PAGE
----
From Karla’s perspective, she bluntly said the long TSA wait “was ridiculous.” Coming on a weekend of the Cherry Blossom Festival and the end of spring break, she said, the limited staffing was particularly ill-timed. “They know far ahead what flights are full,” she said.

The unhappy scene at Reagan National on Sunday could be just the start of increased aggravation for passengers and more headaches for the commercial airlines.

The airlines can’t fly passengers from Point A to Point B on time if their passengers can’t get to the planes on time.

Only one effect

Yet slow passenger screening is only one effect of the federal cuts. A few days ago, Delta announced that sequester cuts across the federal government are already hurting its bookings.

The nation’s economic recovery remains in a fragile state, so it is even more critical for business people to have access to commercial air travel that is time efficient. If it becomes routine to wait 60 to 90 minutes for clearing security, the loss of worker productivity would be staggering. At Reagan National, officials are monitoring delays and encouraging passengers to arrive at the airport two hours in advance of domestic flights.

A huge statue of the late President Ronald Reagan greets passengers as they arrive at Reagan National. Although Reagan is a Republican icon, he and Democratic House Speaker Tip O’Neill found ways to work together for the American people. The airport drama that I witnessed on Sunday morning is just one example of how government doesn’t work in 2013.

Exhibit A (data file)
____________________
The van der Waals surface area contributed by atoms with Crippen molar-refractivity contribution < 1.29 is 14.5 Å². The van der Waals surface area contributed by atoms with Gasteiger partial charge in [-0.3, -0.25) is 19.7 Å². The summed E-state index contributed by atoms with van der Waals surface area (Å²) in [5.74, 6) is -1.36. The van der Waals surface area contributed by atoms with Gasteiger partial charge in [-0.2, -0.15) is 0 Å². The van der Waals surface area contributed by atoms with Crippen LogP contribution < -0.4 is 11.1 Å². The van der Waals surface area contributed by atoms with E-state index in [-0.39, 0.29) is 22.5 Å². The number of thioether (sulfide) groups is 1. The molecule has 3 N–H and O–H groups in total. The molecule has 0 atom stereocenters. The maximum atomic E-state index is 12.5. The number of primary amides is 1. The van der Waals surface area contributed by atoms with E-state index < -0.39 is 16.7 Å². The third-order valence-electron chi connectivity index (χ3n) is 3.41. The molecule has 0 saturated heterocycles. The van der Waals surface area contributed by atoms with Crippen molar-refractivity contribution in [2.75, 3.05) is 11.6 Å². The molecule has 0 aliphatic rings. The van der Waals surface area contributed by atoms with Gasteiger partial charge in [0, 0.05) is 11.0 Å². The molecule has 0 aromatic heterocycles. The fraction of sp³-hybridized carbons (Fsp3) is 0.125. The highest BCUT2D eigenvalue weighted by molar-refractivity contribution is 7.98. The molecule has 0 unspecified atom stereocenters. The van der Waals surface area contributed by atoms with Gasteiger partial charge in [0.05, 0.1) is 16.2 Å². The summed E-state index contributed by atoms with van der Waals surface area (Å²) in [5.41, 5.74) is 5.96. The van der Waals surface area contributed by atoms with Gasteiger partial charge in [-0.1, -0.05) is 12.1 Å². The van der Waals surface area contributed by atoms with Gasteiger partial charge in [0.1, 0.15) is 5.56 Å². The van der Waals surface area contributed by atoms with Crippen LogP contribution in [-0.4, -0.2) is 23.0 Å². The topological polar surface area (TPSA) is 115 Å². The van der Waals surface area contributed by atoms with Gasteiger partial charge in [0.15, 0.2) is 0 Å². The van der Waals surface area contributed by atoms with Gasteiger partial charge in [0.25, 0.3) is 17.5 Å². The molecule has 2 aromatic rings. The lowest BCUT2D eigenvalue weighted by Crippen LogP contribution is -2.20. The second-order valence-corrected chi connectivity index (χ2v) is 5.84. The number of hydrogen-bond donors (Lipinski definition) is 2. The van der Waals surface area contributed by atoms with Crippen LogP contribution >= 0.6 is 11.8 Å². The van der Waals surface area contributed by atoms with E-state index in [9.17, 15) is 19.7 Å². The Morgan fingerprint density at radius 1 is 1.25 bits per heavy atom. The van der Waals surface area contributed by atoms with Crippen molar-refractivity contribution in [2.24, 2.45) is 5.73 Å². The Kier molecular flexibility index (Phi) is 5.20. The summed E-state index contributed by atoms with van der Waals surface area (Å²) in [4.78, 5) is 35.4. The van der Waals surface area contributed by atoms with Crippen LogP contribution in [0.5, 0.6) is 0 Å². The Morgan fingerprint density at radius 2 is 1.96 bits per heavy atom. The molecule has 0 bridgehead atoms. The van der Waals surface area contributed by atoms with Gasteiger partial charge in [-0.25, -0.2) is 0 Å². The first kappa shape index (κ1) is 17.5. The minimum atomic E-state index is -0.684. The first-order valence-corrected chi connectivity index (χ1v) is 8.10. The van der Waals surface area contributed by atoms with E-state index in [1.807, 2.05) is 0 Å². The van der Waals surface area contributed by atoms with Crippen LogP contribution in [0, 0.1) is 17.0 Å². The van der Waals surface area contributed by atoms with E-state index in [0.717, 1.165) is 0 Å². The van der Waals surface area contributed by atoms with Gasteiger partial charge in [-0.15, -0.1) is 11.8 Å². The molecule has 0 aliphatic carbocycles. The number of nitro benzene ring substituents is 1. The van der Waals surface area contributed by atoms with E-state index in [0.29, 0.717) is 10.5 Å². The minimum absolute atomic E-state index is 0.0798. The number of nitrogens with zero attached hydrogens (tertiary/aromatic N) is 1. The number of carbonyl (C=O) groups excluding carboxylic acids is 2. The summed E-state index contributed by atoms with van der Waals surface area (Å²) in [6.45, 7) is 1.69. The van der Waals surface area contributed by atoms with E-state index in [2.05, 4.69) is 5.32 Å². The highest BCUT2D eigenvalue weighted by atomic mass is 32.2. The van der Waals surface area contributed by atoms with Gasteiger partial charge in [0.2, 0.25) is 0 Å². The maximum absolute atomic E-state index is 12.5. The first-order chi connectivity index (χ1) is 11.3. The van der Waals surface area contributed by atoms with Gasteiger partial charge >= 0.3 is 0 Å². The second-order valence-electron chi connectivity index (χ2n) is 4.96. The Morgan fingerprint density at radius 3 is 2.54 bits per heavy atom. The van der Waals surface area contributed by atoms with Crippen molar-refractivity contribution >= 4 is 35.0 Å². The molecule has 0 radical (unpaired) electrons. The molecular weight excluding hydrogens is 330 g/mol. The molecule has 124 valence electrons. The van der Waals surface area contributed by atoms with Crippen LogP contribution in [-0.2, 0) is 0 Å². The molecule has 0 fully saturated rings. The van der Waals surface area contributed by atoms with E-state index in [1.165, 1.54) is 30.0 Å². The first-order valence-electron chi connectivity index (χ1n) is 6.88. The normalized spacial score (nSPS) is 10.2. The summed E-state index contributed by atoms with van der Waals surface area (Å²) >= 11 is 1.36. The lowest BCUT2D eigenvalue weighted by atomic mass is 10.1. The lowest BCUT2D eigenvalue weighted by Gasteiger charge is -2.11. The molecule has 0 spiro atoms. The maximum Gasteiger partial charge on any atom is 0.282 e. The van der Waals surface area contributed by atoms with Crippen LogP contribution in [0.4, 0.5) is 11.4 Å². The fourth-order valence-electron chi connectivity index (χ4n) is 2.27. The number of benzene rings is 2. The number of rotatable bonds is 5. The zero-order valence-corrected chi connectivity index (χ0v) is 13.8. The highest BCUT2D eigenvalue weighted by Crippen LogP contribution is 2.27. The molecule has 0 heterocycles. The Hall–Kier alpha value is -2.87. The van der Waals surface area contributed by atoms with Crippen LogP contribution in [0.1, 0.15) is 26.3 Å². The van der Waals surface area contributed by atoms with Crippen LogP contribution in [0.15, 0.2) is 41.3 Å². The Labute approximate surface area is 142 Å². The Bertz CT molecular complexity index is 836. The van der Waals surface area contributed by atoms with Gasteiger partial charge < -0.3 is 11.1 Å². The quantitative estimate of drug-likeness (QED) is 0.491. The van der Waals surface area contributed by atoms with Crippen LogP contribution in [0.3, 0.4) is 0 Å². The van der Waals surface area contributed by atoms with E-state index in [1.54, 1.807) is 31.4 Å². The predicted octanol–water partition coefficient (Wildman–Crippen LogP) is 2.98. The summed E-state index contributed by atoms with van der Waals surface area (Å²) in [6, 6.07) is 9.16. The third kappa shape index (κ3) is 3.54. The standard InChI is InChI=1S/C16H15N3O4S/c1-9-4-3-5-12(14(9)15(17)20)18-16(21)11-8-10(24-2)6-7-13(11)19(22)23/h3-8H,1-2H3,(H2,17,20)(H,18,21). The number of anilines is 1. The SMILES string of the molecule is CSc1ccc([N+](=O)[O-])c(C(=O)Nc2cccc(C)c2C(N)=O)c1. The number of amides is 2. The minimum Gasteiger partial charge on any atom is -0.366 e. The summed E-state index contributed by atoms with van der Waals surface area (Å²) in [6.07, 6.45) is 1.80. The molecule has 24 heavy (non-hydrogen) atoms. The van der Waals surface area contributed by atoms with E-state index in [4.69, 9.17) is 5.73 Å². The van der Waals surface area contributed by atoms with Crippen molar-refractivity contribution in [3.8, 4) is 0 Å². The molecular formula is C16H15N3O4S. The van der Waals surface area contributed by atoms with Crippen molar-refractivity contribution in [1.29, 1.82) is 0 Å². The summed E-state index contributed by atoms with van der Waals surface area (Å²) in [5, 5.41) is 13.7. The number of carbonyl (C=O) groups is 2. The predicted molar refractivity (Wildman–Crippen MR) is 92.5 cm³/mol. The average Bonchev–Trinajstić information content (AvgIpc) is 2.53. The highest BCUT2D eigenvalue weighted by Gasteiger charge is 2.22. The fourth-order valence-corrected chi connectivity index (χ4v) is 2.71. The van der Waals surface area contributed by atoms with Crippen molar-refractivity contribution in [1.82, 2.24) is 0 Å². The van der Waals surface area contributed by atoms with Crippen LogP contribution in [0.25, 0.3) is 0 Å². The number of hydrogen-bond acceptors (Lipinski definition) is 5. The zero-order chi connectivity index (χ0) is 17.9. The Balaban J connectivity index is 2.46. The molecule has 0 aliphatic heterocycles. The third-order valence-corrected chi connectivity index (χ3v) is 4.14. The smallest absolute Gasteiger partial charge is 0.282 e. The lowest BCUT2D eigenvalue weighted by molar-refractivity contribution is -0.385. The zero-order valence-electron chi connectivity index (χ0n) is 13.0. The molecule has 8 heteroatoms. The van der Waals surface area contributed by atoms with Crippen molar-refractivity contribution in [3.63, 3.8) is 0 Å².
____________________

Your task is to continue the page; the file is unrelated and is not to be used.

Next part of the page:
The airlines, passengers, business and consumer groups will be watching to see if the TSA logjams become more frequent.

If the political dysfunction in Washington prevents the TSA from doing its job properly, we may finally see a voter revolt.

Fedor can be reached at Fedor is on Twitter @LizFedor

Comments (6)

  1. Submitted by Mike Schumann on 04/08/2013 - 11:06 am.

    TSA and Sequesture

    This situation has nothing to do with sequester and a lot to do with TSA incompetence.

    1. If you are short staffed, why are TSA people wandering the lines talking about sequester rather than working on checking passengers. I’m sure the airlines would have been happy to explain what was going on to free up the TSA folks to do what they are suppose to be doing.

    2. I fly a lot. It’s been 10+ years now and the TSA still hasn’t figured out a way to do a one time security check on frequent fliers so that 50+% of travelers could be waived thru the checkpoint without inspection.

    All of this is political theater. If Obama was flying coach like the rest of us, going thru the same lines, the problem would be solved in 5 minutes.

  2. Submitted by Mike Allmann on 04/08/2013 - 04:38 pm.

    TSA & Sequester Frustration